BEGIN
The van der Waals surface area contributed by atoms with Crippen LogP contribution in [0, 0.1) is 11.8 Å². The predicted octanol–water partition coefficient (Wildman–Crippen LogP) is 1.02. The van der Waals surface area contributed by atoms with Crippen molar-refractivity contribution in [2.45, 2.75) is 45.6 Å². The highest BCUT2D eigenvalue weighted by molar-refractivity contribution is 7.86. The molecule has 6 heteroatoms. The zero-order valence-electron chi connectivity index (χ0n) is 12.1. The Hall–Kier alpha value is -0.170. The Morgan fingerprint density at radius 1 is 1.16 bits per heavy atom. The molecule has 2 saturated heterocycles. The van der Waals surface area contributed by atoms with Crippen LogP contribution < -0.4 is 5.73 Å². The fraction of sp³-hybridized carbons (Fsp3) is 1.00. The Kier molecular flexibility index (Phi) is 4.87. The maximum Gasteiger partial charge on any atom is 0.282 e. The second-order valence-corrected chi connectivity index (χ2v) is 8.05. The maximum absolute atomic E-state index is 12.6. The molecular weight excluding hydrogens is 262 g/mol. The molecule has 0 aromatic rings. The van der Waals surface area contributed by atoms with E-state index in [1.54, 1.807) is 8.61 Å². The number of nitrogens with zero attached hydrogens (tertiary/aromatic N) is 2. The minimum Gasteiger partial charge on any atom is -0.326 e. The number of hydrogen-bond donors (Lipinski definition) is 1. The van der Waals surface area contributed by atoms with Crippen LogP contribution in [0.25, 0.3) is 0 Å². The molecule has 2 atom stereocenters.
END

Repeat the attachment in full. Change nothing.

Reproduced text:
The van der Waals surface area contributed by atoms with Crippen LogP contribution in [0, 0.1) is 11.8 Å². The predicted octanol–water partition coefficient (Wildman–Crippen LogP) is 1.02. The van der Waals surface area contributed by atoms with Crippen molar-refractivity contribution in [2.45, 2.75) is 45.6 Å². The highest BCUT2D eigenvalue weighted by molar-refractivity contribution is 7.86. The molecule has 6 heteroatoms. The zero-order valence-electron chi connectivity index (χ0n) is 12.1. The Hall–Kier alpha value is -0.170. The Morgan fingerprint density at radius 1 is 1.16 bits per heavy atom. The molecule has 2 saturated heterocycles. The van der Waals surface area contributed by atoms with Crippen LogP contribution < -0.4 is 5.73 Å². The fraction of sp³-hybridized carbons (Fsp3) is 1.00. The Kier molecular flexibility index (Phi) is 4.87. The maximum Gasteiger partial charge on any atom is 0.282 e. The second-order valence-corrected chi connectivity index (χ2v) is 8.05. The maximum absolute atomic E-state index is 12.6. The molecular weight excluding hydrogens is 262 g/mol. The molecule has 0 aromatic rings. The van der Waals surface area contributed by atoms with E-state index in [1.54, 1.807) is 8.61 Å². The number of nitrogens with zero attached hydrogens (tertiary/aromatic N) is 2. The minimum Gasteiger partial charge on any atom is -0.326 e. The number of hydrogen-bond donors (Lipinski definition) is 1. The van der Waals surface area contributed by atoms with Crippen LogP contribution in [0.25, 0.3) is 0 Å². The molecule has 2 atom stereocenters.